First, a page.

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Larson 4.1.6

  1. Jan 7, 2008 #1
    [SOLVED] Larson 4.1.6

    1. The problem statement, all variables and given/known data
    Prove that there are infinitely many natural numbers a with the following property: The number n^4+a is not prime for any number n.

    2. Relevant equations

    3. The attempt at a solution
    I cannot even think of one such natural number a. :(
    I need to find some way to factor this after we put some restrictions on a. That is we need to express a in a special form that makes this factorable. If a is equal to b^4, it is not necessarily factorable. In fact, I don't know of any power of b that will make it factorable. a cannot be a function of n. I really don't know what to do.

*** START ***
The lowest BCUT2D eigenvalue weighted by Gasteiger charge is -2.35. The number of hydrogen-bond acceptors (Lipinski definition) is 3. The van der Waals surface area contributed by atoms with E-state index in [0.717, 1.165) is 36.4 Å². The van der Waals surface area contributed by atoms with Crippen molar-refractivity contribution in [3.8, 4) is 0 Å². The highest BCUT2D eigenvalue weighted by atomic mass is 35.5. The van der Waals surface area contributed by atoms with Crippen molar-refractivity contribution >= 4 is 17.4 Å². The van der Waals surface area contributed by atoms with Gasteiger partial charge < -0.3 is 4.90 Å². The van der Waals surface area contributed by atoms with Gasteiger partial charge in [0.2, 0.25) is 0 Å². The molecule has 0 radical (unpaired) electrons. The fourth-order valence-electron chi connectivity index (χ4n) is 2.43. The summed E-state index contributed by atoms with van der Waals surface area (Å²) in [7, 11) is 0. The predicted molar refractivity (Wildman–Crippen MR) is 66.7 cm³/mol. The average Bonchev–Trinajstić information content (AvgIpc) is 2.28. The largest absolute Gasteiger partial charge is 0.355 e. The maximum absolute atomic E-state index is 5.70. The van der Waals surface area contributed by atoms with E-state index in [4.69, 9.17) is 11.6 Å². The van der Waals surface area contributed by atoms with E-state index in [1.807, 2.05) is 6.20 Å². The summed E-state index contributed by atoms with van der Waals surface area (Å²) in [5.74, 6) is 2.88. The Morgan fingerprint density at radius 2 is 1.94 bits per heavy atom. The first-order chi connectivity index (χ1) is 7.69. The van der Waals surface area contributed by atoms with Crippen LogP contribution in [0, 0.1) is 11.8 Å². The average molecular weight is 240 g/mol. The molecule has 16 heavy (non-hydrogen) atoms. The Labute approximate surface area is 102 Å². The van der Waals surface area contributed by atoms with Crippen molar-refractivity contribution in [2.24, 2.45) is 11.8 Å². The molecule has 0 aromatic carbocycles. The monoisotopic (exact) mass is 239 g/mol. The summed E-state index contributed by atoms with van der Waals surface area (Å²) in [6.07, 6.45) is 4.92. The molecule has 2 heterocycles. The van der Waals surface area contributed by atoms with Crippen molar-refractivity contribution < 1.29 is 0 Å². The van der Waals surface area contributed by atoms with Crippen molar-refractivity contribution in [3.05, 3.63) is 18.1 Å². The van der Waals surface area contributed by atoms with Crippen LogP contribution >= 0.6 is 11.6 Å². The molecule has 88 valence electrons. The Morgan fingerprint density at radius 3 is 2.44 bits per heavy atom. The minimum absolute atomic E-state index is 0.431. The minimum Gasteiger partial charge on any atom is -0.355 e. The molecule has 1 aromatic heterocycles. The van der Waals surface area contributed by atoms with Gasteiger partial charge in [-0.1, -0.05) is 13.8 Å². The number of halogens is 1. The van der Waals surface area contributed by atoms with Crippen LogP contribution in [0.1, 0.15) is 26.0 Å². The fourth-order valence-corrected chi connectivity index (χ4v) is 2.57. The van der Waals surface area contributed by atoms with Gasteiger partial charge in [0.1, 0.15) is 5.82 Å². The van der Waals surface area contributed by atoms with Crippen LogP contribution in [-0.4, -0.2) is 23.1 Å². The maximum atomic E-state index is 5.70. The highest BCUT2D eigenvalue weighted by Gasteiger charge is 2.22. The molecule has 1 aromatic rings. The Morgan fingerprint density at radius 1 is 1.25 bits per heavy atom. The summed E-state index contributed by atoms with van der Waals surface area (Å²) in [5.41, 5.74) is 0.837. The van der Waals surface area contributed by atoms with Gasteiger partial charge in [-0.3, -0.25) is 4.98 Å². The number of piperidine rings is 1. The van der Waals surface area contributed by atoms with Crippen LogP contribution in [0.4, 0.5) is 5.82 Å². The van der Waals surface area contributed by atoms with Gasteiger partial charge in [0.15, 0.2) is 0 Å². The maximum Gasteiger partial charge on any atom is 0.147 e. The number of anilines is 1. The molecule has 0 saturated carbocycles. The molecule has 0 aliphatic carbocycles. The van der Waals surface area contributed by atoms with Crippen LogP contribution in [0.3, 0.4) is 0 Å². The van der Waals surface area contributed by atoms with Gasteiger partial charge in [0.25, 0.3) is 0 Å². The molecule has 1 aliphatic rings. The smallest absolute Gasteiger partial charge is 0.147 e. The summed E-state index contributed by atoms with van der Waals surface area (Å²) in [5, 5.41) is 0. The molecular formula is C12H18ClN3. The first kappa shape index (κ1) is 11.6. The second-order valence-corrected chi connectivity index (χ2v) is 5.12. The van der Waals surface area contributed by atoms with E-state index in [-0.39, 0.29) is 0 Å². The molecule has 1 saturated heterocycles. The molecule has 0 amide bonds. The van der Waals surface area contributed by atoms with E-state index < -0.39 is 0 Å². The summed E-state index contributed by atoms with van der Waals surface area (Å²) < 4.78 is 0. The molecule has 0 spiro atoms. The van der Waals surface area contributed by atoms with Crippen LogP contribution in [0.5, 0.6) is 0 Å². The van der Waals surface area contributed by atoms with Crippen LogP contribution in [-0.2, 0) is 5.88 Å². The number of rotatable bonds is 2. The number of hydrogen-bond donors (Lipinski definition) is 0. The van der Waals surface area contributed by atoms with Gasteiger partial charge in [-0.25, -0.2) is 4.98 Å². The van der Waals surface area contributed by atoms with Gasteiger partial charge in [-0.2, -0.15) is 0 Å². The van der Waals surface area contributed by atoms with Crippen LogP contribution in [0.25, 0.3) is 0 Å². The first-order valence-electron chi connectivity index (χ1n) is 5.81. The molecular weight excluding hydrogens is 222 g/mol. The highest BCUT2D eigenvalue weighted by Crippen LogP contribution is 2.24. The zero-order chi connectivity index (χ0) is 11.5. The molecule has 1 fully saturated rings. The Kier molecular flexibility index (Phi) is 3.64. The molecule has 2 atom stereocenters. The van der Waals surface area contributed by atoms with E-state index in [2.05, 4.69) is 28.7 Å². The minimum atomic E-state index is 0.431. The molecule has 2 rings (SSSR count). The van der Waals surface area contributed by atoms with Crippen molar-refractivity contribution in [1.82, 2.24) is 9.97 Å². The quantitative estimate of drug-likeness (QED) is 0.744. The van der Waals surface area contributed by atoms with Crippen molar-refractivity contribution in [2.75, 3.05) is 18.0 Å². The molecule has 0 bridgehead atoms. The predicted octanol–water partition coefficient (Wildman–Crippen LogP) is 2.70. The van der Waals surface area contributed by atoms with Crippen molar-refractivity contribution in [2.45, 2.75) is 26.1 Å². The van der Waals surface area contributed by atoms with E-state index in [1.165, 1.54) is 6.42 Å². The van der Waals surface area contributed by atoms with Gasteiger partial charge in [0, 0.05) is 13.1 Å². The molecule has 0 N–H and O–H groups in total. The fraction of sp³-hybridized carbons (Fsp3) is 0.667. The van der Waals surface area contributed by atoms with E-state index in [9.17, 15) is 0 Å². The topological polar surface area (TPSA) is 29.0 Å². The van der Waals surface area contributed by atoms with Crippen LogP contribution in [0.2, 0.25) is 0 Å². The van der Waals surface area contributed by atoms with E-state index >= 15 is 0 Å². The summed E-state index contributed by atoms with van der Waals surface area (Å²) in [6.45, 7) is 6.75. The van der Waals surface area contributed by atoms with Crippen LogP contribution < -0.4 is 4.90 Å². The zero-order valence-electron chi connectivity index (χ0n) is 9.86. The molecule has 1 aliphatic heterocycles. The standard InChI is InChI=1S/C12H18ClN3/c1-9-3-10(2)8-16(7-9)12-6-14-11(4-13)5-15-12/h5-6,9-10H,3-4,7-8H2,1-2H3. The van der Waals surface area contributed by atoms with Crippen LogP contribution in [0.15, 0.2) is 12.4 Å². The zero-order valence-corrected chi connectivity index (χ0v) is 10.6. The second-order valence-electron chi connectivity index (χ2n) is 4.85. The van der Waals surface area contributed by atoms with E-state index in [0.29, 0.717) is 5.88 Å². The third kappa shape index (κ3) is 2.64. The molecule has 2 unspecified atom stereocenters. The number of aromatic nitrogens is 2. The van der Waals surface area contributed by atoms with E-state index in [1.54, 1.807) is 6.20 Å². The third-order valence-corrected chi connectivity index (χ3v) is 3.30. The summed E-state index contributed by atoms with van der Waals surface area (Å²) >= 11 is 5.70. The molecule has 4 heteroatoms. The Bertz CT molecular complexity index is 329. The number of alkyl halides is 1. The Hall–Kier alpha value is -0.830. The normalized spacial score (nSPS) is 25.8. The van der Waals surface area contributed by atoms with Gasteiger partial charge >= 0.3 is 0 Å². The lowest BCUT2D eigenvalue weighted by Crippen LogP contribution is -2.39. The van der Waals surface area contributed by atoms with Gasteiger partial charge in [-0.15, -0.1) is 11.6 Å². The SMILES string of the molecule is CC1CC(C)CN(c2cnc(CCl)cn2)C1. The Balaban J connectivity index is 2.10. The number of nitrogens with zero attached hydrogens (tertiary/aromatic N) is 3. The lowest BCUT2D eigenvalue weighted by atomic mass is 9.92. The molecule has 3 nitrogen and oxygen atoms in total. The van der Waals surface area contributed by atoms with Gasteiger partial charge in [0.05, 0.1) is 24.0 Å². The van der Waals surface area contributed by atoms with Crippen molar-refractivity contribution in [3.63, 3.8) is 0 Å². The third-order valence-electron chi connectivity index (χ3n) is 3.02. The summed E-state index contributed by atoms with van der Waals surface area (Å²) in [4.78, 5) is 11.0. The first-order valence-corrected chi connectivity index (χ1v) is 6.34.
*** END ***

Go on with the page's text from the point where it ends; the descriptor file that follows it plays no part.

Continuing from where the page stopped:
2. jcsd
  3. Jan 7, 2008 #2
    a=(multiple of 5)-1
    hence infinite
    i guess
    correct me if iam wrong
    have you any idea of fermat theorm
    n^5-n is divisible by 5
    can be prooved ,it is a simpler form of fermat theorm
    n(n^4-1) certainly n^4 -1 is divisible by 5
    add any multiple of 5 to it
    you get
  4. Jan 7, 2008 #3
    Fermat's Little Theorem says that if p is a prime number that does not divide an integer n, then [itex] n^{p-1} \equiv 1 \mod p [/itex].

    Therefore that will only apply when n is not divisible by 5. We need a proof for all n in N.
  5. Jan 7, 2008 #4
    Maybe you can use Sophie Germain's identity:
    [tex]a^4 + 4 b^4 = (a^2 + 2 b^2 + 2 a b) (a^2 + 2 b^2 - 2 a b)[/tex].
  6. Jan 7, 2008 #5
    Wow. Thanks. I'm glad I posted this question because I never would have thought of that.
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